To become a parent is one of the biggest decisions and accordingly ought to be an informed one. But whatever detail we apply to the task as parents, I can’t help but feel our society doesn’t support us in bringing the maximum to the role of being a child rearer.
Monday, 27 August 2018
Splicing Biology with Politics has not spawned happy outcomes for mankind. Social Darwinism and Eugenics led to racial justifications of imperialism and the racial purity policies of the Nazis. Alongside all the hopeful medical prognostications made for the Human Genome Project, were also bathetic questions as to whether we would discover the gene for left-handedness, artistic creativity or homosexuality.
Yet in addition to the dividends of pathological prevention, our understanding of the human genome perhaps surprisingly also offers models of organisation that can be applied to our rather careworn and fraying political frameworks. The human body is a republic at the cellular level. Stem cells are basal structures, from which any of the some two hundred different cell types that make a human body can develop. That they have such potential to provide such a diversity of specialisation is truly compelling.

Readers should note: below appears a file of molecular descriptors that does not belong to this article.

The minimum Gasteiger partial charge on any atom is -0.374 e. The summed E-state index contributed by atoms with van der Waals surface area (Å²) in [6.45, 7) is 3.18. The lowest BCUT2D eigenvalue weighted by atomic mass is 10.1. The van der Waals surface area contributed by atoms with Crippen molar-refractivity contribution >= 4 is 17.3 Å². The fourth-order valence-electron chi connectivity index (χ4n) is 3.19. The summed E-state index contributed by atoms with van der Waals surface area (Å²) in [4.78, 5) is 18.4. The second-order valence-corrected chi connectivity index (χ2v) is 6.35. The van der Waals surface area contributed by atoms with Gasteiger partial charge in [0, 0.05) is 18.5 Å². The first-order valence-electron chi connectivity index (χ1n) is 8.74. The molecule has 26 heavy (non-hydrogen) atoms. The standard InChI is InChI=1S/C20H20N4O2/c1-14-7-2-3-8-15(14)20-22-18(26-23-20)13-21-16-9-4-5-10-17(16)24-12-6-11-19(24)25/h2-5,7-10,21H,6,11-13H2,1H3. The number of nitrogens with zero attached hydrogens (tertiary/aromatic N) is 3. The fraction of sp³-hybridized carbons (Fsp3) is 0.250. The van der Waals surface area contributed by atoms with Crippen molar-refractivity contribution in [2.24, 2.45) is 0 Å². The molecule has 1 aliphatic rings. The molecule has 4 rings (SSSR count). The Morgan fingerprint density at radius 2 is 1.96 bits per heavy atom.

Then during the development of the foetus, we have cells that are purely structural support cells, that is they form the scaffolding that allows cells to shuffle along and fall into position. When those cells are in place, the scaffolding cells turn themselves off through apoptosis and die away. Consider the gaps in between your fingers, if the programmed cell death of apoptosis fails for some reason, those scaffold cells remain as webbing between the fingers. While hardly promoting for a campaign of voluntary suicide, such ‘selfless’ sacrifice again embodies the true egalitarianism of cell division and development.
Of the three hundred million genes contained in our genome, at the latest findings, only some 19-20,000 actively code for proteins. The rest are dubbed ‘junk’ or ‘pseudo’, implying they are without function. However, to dismiss them linguistically as such, overlooks valuable contributions they may hold. Firstly they may bear witness to all the diseases long since defeated throughout human evolution, serving for our biological logbook. But more pertinently, as indicated above, human structural development is spatial as much as chemical. Just because a gene seems to have no overt activity, does not mean it fails to supply an important role as a spacer, for the more active genes to reach across in order to turn their fellow genes on or off. Chemical valency, that is the concentration of atoms which determine chemical bonding, is crucial to the development of the foetus. Cells clumping together may be inert, until the valency of the clump is such as to throw the genetic switch for the next phase of sculpting form, or to initiate the next cell division. The structural development of the foetus allows follows the same order through time, unless the code is damaged or the structure compromised in some other way. The spatial arrangement of all cells in any locality of the form is crucial to the common weal, therefore every cell has a purpose and a stake. The same holds for genes, demonstrably active or not.